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SMITH v. SHALALA

February 17, 1994

ESTHER SMITH, Plaintiff,
v.
DONNA E. SHALALA, Secretary of Health and Human Services, Defendant.



The opinion of the court was delivered by: I. LEO GLASSER

 GLASSER, United States District Judge:

 This is an action under 42 U.S.C. § 405(g) to review a final decision of the Secretary of Health and Human Services (the "Secretary") that denied plaintiff's applications for Supplemental Security Income disability benefits under Title XVI of the Social Security Act, § 1381 et seq. (the "Act"), and Disability Insurance benefits under Title II of the Act. The Secretary has moved for judgment on the pleadings pursuant to Federal Rule of Civil Procedure 12(c). Plaintiff has cross-moved for the same relief or, in the alternative, for a remand to the Administrative Law Judge ("ALJ") to supplement the record. Plaintiff also seeks attorneys' fees pursuant to the Equal Access to Justice Act, 28 U.S.C. § 2412. For the reasons stated below, the Secretary's motion is granted and the claimant's cross-motions are denied.

 FACTS

 Plaintiff Esther Smith ("Smith") is a 62 year old woman with a high school education. Record ("Rec.") at 42, 27. From 1937 to on or about February 25, 1990, plaintiff worked as a presser for a drapery company ironing draperies. Rec. at 28-29. *fn1" This job required her to stand "all the time," fold draperies, and lift an iron of approximately two to three pounds. Rec. at 28. Plaintiff did not leave her place of employment because of an accident or medical problems; she was laid off because there was no more work and she has not worked since. Rec. at 29. On March 6, 1991, plaintiff filed concurrent applications for Supplemental Security Income disability benefits and Disability Insurance benefits. Plaintiff stated in her application that she "became unable to work because of [her] disabling condition on February 26, 1990." Rec. at 42. Plaintiff claims disability because of rheumatoid arthritis, hypertension, arthritis, high blood pressure, chronic obstructive pulmonary disease ("COPD"), and pain.

 Plaintiff's claims were denied at both the initial level, Rec. at 54-57, and at the reconsideration level, Rec. at 69-72. Plaintiff had first claimed that she was disabled because of arthritis and high blood pressure, but at the initial level the Secretary stated that "medical evidence shows that you have had normal blood pressure and normal examination findings." Rec. at 57. In denying her request for reconsideration, the Secretary stated that "the medical evidence shows that you have had pain, but you are able to move about freely. Based on your description of your job as a presser, your condition does not prevent you from performing this work." Rec. at 72. Plaintiff therefore filed a request for a hearing before an Administrative Law Judge on October 16, 1991. Rec. at 87-90. *fn2" The hearing was held on January 22, 1992, where plaintiff was represented by a paralegal from the Bedford-Stuyvesant Community Legal Services Corporation. Rec. at 23-41. On June 17, 1992, the ALJ concluded that plaintiff has a residual functional capacity ("RFC") to perform her past work as a presser and is not disabled under the relevant Social Security regulations. Rec. at 19.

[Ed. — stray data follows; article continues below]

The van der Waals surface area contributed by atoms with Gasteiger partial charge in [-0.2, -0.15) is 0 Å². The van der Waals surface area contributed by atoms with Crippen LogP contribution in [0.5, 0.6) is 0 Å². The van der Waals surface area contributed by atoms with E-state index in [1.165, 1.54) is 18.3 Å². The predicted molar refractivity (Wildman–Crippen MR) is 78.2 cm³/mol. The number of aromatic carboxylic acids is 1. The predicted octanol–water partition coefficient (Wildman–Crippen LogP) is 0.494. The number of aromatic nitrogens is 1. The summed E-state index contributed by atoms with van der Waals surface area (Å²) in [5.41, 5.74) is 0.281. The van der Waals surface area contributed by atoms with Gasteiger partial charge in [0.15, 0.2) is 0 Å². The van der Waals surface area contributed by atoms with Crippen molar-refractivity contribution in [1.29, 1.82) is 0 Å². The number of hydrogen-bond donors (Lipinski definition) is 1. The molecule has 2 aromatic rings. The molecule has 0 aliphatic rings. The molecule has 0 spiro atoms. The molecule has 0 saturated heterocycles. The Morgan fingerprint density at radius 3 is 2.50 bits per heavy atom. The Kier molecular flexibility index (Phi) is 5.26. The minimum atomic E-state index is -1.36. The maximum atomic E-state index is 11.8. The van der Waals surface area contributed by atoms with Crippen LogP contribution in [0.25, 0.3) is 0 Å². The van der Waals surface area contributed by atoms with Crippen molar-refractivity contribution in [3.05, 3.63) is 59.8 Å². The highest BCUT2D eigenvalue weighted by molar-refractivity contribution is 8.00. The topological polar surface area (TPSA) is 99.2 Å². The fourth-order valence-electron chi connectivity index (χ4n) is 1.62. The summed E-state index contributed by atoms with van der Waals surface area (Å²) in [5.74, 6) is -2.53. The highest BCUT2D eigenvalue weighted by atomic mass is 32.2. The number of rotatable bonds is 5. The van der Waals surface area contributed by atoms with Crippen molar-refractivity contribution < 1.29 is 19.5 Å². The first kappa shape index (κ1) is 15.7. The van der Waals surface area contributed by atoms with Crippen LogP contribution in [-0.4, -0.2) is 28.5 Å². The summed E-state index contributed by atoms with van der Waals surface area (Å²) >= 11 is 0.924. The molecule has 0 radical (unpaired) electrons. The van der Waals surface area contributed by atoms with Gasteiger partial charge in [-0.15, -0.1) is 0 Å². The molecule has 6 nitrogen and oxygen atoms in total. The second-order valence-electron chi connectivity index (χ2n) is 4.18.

This denial constituted the final decision of the Secretary when the Appeals Council denied plaintiff's request for review. Rec. at 4-6. In her request for a review of the ALJ's decision, Smith submitted a report dated September 1, 1992, from a Registered Physician's Assistant at the Stuyvesant Heights Medical Group. Supplemental Record at 1-6. The Appeals Council, however, concluded that the report "offers no new medical findings over what has previously been reported by this treating source and which is contained in the record that was before the [ALJ]." Rec. at 4. Smith thereafter filed the instant appeal with this court.

 Smith argues that the ALJ's decision should be overturned because (i) the ALJ erred by not properly evaluating her allegations of disabling pain; (ii) the evidence does not support the ALJ's determination that Smith is capable of performing her past work as a presser or other light work; and (iii) the ALJ erred in not giving more weight to Smith's treating source. In the alternative, plaintiff requests a remand because, among other things, the ALJ erred in failing to determine the onset date of Smith's disability. Pl.'s Mem. at 10-26. Plaintiff is also seeking an award of attorneys's fees. The Secretary, on the other hand, contends that the ALJ's denial of benefits should not be overturned because it was based on substantial evidence.